Disrupted Development in the Congo
The Fragile Foundations of the African Mining Consensus
|dc.description.abstract||Since the turn of the century, low-income African countries have undergone a process of mining industrialization led by transnational corporations. The process has been sustained by an African Mining Consensus uniting international financial institutions, African governments, development agencies, and various strands of the academic literature. The Consensus holds that transnational mining corporations are best placed to drive structurally transformative processes of mining-based development on the continent. State-owned enterprises and local forms of labour-intensive mining are deemed unsuitable. The former is characterized as corrupt and mismanaged, and the latter as an inefficient, subsistence activity with links to conflict financing. Through a detailed case study of gold mining in the Democratic Republic of the Congo, Disrupted Development in the Congo reveals the fragile foundations on which this consensus rests. The book documents how foreign mining corporations in the Congo have been prone to mismanagement, inefficiencies, and rent-seeking, and implicated in fuelling conflict and violence. In addition, the book details how structural impediments to the transformative effects of mining industrialization in low-income settings occur irrespective of ownership and management structures. In light of these constraints, and the levels of overseas surplus extraction and domestic marginalization associated with foreign-owned industrial mining, a shift to domestic-owned forms of mining-based development would better meet the needs of low-income African economies for rising productivity, labour absorption, and the domestic retention of the value generated by productive activity than the currently dominant but disarticulated and disruptive foreign corporate-led model.|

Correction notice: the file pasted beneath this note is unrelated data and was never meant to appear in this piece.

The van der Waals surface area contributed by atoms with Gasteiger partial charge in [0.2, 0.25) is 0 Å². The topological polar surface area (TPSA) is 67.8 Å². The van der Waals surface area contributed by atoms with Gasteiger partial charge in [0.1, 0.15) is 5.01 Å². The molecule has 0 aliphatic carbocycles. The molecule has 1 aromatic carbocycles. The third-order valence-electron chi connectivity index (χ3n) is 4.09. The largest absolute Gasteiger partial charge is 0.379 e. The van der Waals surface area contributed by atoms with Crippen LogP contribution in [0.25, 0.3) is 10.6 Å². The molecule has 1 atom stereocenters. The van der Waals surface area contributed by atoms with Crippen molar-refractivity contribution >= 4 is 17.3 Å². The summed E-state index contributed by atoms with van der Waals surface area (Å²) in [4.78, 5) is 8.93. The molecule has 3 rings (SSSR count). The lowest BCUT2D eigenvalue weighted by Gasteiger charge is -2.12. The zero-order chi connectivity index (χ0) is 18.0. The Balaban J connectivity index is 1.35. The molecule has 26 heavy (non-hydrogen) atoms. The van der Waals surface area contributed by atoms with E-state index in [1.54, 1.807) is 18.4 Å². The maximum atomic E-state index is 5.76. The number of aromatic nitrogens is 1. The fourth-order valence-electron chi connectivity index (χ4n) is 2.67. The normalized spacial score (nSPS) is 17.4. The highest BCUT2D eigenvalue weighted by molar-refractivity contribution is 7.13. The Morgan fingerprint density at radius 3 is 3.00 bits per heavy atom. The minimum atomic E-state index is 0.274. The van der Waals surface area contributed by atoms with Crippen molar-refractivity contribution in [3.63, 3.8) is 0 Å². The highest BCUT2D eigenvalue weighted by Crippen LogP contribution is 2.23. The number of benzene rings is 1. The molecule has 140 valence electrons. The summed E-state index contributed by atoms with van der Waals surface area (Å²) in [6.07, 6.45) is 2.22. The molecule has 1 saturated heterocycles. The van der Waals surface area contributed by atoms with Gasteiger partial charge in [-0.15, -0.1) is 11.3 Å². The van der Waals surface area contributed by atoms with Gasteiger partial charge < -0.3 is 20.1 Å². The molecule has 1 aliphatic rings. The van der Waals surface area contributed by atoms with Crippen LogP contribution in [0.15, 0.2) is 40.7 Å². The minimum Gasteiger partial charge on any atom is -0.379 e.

|dc.relation.ispartofseries||Critical Frontiers of Theory, Research, and Policy in International Development Studies|
|dc.subject.classification||bic Book Industry Communication::K Economics, finance, business & management::KC Economics::KCT Agricultural economics|
|dc.subject.other||Africa, Congo, mining, industrialization, development, corporations, labour, global value chains, conflict, gold|
|dc.title||Disrupted Development in the Congo|
|dc.title.alternative||The Fragile Foundations of the African Mining Consensus|
|oapen.relation.hasChapter||Chapter 1 Disrupted development in the Congo|
|oapen.relation.hasChapter||Chapter 2 The return and spread of the transnational mining corporation in the African periphery|
|oapen.relation.hasChapter||Chapter 3 Foreign mining corporations on trial|
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Chapters in this book
(2024)This introductory chapter sets out the book’s aims and contributions, outlines its main lines of argument, and details the theoretical foundations underpinning the African Mining Consensus, which holds that transnational ...
(2024)The aim of this chapter is to historically situate the case of mining in the Congo within its broader regional context. It is organized in three sections, each corresponding to a separate stage of the process that led to ...
(2024)By the 2010s, the view that state mismanagement and inefficiencies underlay the Congo’s economic malaise had become so commonplace as to permeate nearly all thinking about development in the country. The aim of this chapter ...